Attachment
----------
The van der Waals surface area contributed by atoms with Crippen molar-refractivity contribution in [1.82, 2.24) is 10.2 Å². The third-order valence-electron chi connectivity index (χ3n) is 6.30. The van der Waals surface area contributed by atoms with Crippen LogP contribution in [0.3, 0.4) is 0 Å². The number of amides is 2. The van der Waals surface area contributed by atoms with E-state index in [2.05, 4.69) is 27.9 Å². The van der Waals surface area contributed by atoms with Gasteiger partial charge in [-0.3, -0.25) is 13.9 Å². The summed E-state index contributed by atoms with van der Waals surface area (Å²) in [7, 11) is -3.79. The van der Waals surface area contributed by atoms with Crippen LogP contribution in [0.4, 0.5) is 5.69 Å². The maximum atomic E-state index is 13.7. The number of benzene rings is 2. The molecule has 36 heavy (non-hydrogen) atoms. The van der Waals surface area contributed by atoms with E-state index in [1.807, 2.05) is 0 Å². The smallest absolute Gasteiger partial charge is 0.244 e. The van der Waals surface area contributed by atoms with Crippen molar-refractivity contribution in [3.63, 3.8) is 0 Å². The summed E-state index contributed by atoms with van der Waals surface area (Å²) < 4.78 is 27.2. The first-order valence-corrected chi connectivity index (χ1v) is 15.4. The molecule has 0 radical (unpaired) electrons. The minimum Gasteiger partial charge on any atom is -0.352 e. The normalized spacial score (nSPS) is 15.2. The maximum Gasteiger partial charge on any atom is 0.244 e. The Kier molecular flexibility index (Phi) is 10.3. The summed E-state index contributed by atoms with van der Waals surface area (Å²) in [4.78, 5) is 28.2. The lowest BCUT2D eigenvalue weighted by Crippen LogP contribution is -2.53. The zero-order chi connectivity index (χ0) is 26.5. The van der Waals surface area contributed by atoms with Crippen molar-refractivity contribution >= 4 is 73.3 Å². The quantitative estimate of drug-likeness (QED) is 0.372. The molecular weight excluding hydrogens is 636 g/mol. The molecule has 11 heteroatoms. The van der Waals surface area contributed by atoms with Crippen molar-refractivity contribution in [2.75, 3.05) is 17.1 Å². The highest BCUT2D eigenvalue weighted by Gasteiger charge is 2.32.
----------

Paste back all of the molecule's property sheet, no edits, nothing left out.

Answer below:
The van der Waals surface area contributed by atoms with Crippen molar-refractivity contribution in [1.82, 2.24) is 10.2 Å². The third-order valence-electron chi connectivity index (χ3n) is 6.30. The van der Waals surface area contributed by atoms with Crippen LogP contribution in [0.3, 0.4) is 0 Å². The number of amides is 2. The van der Waals surface area contributed by atoms with E-state index in [2.05, 4.69) is 27.9 Å². The van der Waals surface area contributed by atoms with Gasteiger partial charge in [-0.3, -0.25) is 13.9 Å². The summed E-state index contributed by atoms with van der Waals surface area (Å²) in [7, 11) is -3.79. The van der Waals surface area contributed by atoms with Crippen LogP contribution in [0.4, 0.5) is 5.69 Å². The maximum atomic E-state index is 13.7. The number of benzene rings is 2. The molecule has 36 heavy (non-hydrogen) atoms. The van der Waals surface area contributed by atoms with E-state index in [1.807, 2.05) is 0 Å². The smallest absolute Gasteiger partial charge is 0.244 e. The van der Waals surface area contributed by atoms with Crippen molar-refractivity contribution in [3.63, 3.8) is 0 Å². The summed E-state index contributed by atoms with van der Waals surface area (Å²) < 4.78 is 27.2. The first-order valence-corrected chi connectivity index (χ1v) is 15.4. The molecule has 0 radical (unpaired) electrons. The minimum Gasteiger partial charge on any atom is -0.352 e. The normalized spacial score (nSPS) is 15.2. The maximum Gasteiger partial charge on any atom is 0.244 e. The Kier molecular flexibility index (Phi) is 10.3. The summed E-state index contributed by atoms with van der Waals surface area (Å²) in [4.78, 5) is 28.2. The lowest BCUT2D eigenvalue weighted by Crippen LogP contribution is -2.53. The zero-order chi connectivity index (χ0) is 26.5. The van der Waals surface area contributed by atoms with Crippen molar-refractivity contribution >= 4 is 73.3 Å². The quantitative estimate of drug-likeness (QED) is 0.372. The molecular weight excluding hydrogens is 636 g/mol. The molecule has 11 heteroatoms. The van der Waals surface area contributed by atoms with Crippen molar-refractivity contribution in [2.75, 3.05) is 17.1 Å². The highest BCUT2D eigenvalue weighted by Gasteiger charge is 2.32.